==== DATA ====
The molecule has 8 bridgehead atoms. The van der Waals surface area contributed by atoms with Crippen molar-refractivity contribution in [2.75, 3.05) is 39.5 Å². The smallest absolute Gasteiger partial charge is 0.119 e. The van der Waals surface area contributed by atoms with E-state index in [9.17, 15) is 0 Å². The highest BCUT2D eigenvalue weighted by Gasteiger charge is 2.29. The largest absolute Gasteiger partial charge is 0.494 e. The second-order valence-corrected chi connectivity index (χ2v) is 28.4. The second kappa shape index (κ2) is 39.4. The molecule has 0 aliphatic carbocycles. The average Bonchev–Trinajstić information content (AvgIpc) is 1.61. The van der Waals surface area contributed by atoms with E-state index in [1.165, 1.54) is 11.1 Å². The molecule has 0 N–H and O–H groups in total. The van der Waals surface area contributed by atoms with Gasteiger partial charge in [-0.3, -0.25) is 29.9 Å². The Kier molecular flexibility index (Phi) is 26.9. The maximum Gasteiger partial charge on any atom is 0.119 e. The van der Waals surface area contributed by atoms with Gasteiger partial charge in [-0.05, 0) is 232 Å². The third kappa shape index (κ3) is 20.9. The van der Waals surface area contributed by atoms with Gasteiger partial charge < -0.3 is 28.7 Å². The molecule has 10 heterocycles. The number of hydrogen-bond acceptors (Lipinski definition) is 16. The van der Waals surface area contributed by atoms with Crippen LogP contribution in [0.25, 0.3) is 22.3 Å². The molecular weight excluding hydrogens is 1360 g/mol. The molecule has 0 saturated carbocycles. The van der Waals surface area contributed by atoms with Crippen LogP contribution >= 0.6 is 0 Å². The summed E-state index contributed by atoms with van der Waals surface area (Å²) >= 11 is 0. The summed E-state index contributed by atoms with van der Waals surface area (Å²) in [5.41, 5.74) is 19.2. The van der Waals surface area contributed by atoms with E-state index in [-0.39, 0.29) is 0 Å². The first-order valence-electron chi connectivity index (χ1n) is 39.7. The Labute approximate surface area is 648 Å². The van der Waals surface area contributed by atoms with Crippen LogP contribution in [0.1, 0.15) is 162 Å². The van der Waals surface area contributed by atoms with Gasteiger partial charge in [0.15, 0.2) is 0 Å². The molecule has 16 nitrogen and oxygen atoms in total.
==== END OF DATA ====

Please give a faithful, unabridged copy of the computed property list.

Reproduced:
The molecule has 8 bridgehead atoms. The van der Waals surface area contributed by atoms with Crippen molar-refractivity contribution in [2.75, 3.05) is 39.5 Å². The smallest absolute Gasteiger partial charge is 0.119 e. The van der Waals surface area contributed by atoms with E-state index in [9.17, 15) is 0 Å². The highest BCUT2D eigenvalue weighted by Gasteiger charge is 2.29. The largest absolute Gasteiger partial charge is 0.494 e. The second-order valence-corrected chi connectivity index (χ2v) is 28.4. The second kappa shape index (κ2) is 39.4. The molecule has 0 aliphatic carbocycles. The average Bonchev–Trinajstić information content (AvgIpc) is 1.61. The van der Waals surface area contributed by atoms with E-state index in [1.165, 1.54) is 11.1 Å². The molecule has 0 N–H and O–H groups in total. The van der Waals surface area contributed by atoms with Gasteiger partial charge in [-0.3, -0.25) is 29.9 Å². The Kier molecular flexibility index (Phi) is 26.9. The maximum Gasteiger partial charge on any atom is 0.119 e. The van der Waals surface area contributed by atoms with Gasteiger partial charge in [-0.05, 0) is 232 Å². The third kappa shape index (κ3) is 20.9. The van der Waals surface area contributed by atoms with Gasteiger partial charge < -0.3 is 28.7 Å². The molecule has 10 heterocycles. The number of hydrogen-bond acceptors (Lipinski definition) is 16. The van der Waals surface area contributed by atoms with Crippen LogP contribution in [0.25, 0.3) is 22.3 Å². The molecular weight excluding hydrogens is 1360 g/mol. The molecule has 0 saturated carbocycles. The van der Waals surface area contributed by atoms with Crippen LogP contribution >= 0.6 is 0 Å². The summed E-state index contributed by atoms with van der Waals surface area (Å²) >= 11 is 0. The summed E-state index contributed by atoms with van der Waals surface area (Å²) in [5.41, 5.74) is 19.2. The van der Waals surface area contributed by atoms with E-state index in [-0.39, 0.29) is 0 Å². The first-order valence-electron chi connectivity index (χ1n) is 39.7. The Labute approximate surface area is 648 Å². The van der Waals surface area contributed by atoms with Crippen LogP contribution in [0.1, 0.15) is 162 Å². The van der Waals surface area contributed by atoms with Gasteiger partial charge in [0.15, 0.2) is 0 Å². The molecule has 16 nitrogen and oxygen atoms in total.